This post is a follow-up to our previous post, "What's going on at 1stDibs?"
About two weeks ago, 1stDibs sent a letter to design trade users defending their removal of dealers names from listings and their moves to control the interaction between clients and dealers. 1stDibs also announced a "trusted partner" program in which trade users would get additional "editorial" coverage in their blog/social media and be able to see dealer names (in some cases) - the requirement to be a trusted partner would be doing a minimum of $50000 worth of business on the platform.
In defending their actions, 1stDibs claimed they had not "removed seller branding". This is simply delusional. If an image of an interior designer's work had the designer’s name removed, would the designer consider that a removal of his/her branding? Of course. Creators, makers and dealers are defined by their pieces the same way a designer is defined by his or her work. It is their brand.
1stDibs may be referring to the fact that dealer store-fronts are still on the site - that's great; except how do they expect users to get to a store front if pieces aren't attributed to dealers and there is no link? The only way for a client or user of the site to get to a dealer’s store-front is if they search specifically for that dealer on the site. I think it's safe to say the vast majority of the users on 1stDibs are looking for objects and pieces, not particular dealers.
In their letter, 1stDibs says these changes are part of their efforts to “facilitate the transition of the luxury design industry to a digitally driven world.” The implication is that the only way for this to happen is to keep dealer and client information from one another, and protect their commission in the process. Yet their mission, in their own words, is to connect “the most qualified buyers to the best design product in the world.” The design business isn't one you can pretend to promote by hiding one half of it from the other. More importantly, the idea that an online luxury design industry, and the idea that having pieces attributed to dealers, with unfettered communication with clients, are two mutually exclusive concepts is false. See Houzz, InCollect, Decaso, Dering Hall, Etsy and even Amazon - all of which attribute pieces to their dealers.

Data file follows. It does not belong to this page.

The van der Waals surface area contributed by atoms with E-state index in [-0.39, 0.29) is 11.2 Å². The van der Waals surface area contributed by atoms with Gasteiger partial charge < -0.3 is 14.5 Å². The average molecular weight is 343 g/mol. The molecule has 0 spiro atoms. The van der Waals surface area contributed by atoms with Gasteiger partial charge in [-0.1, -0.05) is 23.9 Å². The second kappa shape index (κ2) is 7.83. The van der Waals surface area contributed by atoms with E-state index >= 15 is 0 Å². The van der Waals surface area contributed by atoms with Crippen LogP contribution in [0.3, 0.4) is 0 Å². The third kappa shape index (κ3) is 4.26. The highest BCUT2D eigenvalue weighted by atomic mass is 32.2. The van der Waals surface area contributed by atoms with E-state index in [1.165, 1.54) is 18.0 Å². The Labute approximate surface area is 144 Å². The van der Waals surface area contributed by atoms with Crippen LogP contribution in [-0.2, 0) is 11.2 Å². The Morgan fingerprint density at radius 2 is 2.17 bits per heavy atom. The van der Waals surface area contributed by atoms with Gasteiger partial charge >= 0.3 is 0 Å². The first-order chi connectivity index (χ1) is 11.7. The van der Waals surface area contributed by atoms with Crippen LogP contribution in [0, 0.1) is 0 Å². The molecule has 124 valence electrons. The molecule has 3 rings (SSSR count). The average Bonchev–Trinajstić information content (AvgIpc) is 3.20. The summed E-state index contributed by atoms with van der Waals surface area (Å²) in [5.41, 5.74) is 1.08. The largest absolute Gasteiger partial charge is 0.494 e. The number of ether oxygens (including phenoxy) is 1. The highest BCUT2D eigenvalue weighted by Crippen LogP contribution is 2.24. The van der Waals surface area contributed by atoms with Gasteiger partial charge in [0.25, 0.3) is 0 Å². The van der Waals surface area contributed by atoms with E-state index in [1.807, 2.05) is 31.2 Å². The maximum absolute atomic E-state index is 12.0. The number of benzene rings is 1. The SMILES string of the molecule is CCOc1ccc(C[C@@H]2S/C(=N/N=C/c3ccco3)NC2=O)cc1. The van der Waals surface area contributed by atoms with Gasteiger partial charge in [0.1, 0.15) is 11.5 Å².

Then we come to the trusted partner program, which is basically a pay-to-play scheme. The more business designers give 1stDibs, the more perks they will offer. But why on earth should a designer, or anyone, have to pay $50000 to know who is on the other side of a trade? All it takes is some extra keystrokes, or using another site, and they would more than likely be able to find that information online anyway. And say a designer joins this program, what happens when they raise the bar to enter this program to $75000 or $100000? Is that the annual fee for having the basic information you are entitled to? Making trade users have to pay for basic information about the dealers they are buying from is the opposite of transparency, and one that made 1stDibs great in the first place - bringing dealers and clients together from all over the world.
So, what are we doing about it? Well, my father and I came to the decision that being on 1stDibs, under the current listing regime, is detrimental to our business and, in our opinions, to the industry. We have tried to end our membership but were told that their Terms & Conditions are essentially a contract and when we accepted those Terms (which we had to do in order to access our content on the site) we agreed to another year of membership. 1stDibs intends to keep us on the site until June when our “contract” is up - Apparently they want all possible dealers on the site, even those who don’t want to be there. So, while we wait for June to arrive, we are increasing our presence on InCollect and Dering Hall and possibly Decaso. We are also investing in our website; specifically in the ecommerce function and the ability for clients to get quotes through the site.
What can you do? If you are a dealer, find out when your “contract” with 1stDibs renews. If you are considering not renewing with the site, you will need to notify them in writing 30days prior to your renewal date. If you are a designer, let 1stDibs know how you feel about their new policy. I believe what 1stDibs is banking on is the idea that designers don't care anymore where a piece comes from. That as long as it arrives on-time, fits the project etc, they do not care who the dealer is. But, if you like supporting small businesses and craftspeople, and appreciate knowing who you are dealing with, please let 1stDibs know. If you haven’t already done so, check out some other sites like InCollect, Dering Hall and Decaso to see if they work for you. If they don’t, tell them how to improve their site. The same goes for your favorite dealers - if you find their websites unusable or in need of improvement, let them know. I know I would appreciate that sort of feedback!